In a world before internet access gave me all the answers, I never knew whether hidden passageways would yield a small, buried treasure or entirely new regions blanketed with snow. Every boss fight, and every new Celestial Brush move, meant more of the world to unravel. A well-placed cherry bomb might reveal a chest with an extra ink pot. A cavern brimming with water — just too long for the wolf’s swimming stamina to breach — became a portal to another region, once I had the power to make lily pad platforms to traverse it.
I was also pulled into the game’s dungeons, each with a unique gimmick that taught me how to wield a new brush power. Even now, after hundreds of hours spent across Metroidvanias, these puzzles still strike me as unique. I summoned vines to jump from point to point in a swamp dungeon, drew lines from enchanted cat statues to invoke cat climb powers — which allowed me to scale up towers — and even used the brush to turn back time. Like in Zelda games, dungeons had elemental themes: I used levers to lower the waterline in a cursed pirate ship, and fire powers in a lava-themed dungeon. Though Okami’s puzzles are less open-ended than those of Breath of the Wild — it’s pretty obvious which brushstrokes you use to solve things — I was still wowed by the powers I amassed, and how they let me modify the world.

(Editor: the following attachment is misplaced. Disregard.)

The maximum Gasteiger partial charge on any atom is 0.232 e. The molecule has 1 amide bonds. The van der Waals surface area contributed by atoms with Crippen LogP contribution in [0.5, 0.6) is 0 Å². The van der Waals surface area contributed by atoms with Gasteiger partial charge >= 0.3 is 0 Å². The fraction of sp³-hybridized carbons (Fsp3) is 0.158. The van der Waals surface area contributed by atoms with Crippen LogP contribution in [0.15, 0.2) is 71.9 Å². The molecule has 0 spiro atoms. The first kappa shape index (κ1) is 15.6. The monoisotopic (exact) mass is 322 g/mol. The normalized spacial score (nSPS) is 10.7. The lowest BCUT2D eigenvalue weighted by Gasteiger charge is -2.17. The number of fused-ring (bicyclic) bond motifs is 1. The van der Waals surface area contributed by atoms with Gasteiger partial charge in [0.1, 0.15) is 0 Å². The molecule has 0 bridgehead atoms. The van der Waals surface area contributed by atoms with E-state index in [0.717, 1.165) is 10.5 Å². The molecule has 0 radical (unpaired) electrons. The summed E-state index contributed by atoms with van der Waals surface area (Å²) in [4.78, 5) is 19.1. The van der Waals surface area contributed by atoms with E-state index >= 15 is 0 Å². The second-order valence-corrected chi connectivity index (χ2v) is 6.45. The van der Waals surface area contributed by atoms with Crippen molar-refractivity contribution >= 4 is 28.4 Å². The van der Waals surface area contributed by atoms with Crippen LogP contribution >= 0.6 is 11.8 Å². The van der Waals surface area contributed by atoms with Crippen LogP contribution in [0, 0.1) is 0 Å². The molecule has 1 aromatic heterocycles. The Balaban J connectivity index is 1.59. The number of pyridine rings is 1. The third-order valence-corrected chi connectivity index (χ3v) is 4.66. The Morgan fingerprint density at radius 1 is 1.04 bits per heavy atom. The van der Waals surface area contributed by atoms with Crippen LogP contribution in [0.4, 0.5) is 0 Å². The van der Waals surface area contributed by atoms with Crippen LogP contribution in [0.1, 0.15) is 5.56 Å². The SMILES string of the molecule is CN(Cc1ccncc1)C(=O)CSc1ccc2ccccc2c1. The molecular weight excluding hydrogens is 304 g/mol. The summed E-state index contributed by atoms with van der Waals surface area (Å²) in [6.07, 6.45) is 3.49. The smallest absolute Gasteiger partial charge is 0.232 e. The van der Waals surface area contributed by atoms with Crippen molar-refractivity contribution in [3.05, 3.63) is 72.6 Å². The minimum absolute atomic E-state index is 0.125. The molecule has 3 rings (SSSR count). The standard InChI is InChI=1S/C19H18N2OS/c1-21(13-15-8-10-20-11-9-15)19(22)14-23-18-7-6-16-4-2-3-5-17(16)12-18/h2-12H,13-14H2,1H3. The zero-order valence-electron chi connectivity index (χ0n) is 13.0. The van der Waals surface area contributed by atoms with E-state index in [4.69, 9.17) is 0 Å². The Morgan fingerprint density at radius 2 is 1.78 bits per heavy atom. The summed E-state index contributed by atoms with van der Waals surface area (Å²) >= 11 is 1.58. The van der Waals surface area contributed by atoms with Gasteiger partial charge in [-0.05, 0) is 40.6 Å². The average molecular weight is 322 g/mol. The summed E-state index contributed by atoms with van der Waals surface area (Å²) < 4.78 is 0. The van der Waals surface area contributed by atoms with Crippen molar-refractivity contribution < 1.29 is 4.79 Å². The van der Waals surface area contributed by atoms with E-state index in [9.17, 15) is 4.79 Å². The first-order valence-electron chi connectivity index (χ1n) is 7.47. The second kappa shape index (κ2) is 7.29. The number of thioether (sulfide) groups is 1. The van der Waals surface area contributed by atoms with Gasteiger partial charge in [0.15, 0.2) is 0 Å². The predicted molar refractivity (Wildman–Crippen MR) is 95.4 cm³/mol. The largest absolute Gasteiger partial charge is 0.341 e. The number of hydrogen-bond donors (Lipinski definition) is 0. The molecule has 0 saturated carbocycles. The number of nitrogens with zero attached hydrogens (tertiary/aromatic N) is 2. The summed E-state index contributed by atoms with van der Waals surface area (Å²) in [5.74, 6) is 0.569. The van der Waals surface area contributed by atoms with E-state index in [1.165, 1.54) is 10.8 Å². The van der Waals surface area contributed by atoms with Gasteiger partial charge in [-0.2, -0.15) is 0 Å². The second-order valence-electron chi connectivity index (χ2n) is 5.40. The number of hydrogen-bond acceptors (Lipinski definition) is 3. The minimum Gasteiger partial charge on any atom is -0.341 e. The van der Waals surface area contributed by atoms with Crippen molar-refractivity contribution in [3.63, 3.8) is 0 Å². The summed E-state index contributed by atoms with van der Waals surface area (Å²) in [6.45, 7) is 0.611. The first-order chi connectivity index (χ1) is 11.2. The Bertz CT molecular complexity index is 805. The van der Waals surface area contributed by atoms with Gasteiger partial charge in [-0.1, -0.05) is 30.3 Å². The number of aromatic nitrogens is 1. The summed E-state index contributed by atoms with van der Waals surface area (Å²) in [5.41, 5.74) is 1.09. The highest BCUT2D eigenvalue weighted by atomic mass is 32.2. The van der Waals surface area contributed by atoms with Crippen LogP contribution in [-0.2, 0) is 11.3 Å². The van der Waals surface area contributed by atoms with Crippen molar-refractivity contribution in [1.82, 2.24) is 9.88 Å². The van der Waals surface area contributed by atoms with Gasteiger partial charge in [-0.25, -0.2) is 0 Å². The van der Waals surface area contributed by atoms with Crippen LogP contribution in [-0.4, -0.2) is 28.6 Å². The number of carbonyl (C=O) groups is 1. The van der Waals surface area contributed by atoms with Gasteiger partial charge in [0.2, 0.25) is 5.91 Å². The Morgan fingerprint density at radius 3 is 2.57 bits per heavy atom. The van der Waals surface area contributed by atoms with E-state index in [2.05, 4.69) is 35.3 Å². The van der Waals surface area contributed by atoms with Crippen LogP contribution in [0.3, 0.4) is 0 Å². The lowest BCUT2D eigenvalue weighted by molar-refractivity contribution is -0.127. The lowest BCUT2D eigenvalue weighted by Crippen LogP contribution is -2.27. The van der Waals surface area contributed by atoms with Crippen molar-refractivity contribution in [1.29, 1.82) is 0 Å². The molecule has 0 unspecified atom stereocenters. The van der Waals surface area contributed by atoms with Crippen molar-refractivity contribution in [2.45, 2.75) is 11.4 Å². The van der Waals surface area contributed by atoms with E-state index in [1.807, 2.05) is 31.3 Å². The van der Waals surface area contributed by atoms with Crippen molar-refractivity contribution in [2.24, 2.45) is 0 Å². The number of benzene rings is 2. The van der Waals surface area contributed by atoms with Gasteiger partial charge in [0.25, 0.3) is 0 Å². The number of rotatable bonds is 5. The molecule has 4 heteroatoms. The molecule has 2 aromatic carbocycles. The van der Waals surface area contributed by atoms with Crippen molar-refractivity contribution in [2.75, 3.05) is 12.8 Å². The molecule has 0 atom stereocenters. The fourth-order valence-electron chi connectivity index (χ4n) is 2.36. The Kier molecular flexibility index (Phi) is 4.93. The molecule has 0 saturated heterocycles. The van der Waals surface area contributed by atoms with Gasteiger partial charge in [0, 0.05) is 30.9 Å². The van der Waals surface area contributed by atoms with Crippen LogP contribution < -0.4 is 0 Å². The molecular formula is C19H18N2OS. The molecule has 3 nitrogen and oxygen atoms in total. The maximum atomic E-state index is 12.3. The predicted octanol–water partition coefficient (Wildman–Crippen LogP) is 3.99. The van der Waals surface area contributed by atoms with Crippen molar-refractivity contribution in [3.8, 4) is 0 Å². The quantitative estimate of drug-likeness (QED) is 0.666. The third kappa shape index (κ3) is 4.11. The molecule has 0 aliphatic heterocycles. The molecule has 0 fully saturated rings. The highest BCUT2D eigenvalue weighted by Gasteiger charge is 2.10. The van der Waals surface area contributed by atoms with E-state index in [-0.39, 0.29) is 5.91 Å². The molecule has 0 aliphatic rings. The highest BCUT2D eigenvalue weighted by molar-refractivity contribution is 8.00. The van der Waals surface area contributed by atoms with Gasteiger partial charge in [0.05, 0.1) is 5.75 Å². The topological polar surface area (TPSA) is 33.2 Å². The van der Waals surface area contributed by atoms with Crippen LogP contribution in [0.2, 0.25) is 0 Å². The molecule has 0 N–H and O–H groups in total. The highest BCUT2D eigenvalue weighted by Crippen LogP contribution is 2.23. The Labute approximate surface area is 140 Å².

Playing Okami HD after playing a handful of Zelda titles has only revitalized my appreciation for the cult favorite. Okami’s woodblock art style in particular has remained beautiful over the course of numerous remasters (most recently, the Okami HD rerelease for PS4, Xbox One, and PC, which came to Nintendo Switch in 2018). I expected a larger gulf between the visuals of the relatively underpowered Wii and last-gen consoles, but it speaks to the whimsy and enduring vision of the game’s art style that it remains gorgeous today.
Sure, it’s a bit awkward to take your hand off of the Switch’s joystick in order to draw the brushstrokes on a touch screen, but it’s still leagues ahead of the finicky Wii controls. Okami’s gentle level design and open plains are not so new to me anymore, and yet this new, tactile way of playing has renewed that childlike sense of wonder.
Okami has become synonymous, for me, with that sense memory of newness — a particular pocket of adventure video game “firsts,” which felt novel as a kid who had only played Game Boy SP platformers and PC edutainment point-and-click titles before. It was a sensation awakened again when I played Breath of the Wild, a game with shocking scope, ambition, and whimsy, one that remade the notion of exploration and creative problem solving. In BOTW you can climb tall peaks and spires — gliding gently from such perches — tame an unruly horse, and fly into the sky using inane bomb physics. Okami’s toolkit is comparatively lightweight. And yet, the games are linked in my mind for the impression they left. I am always chasing this motivation to explore, and I hope to feel it again when Tears of the Kingdom arrives.
For now, with Okami’s brush in hand, I am content to wait.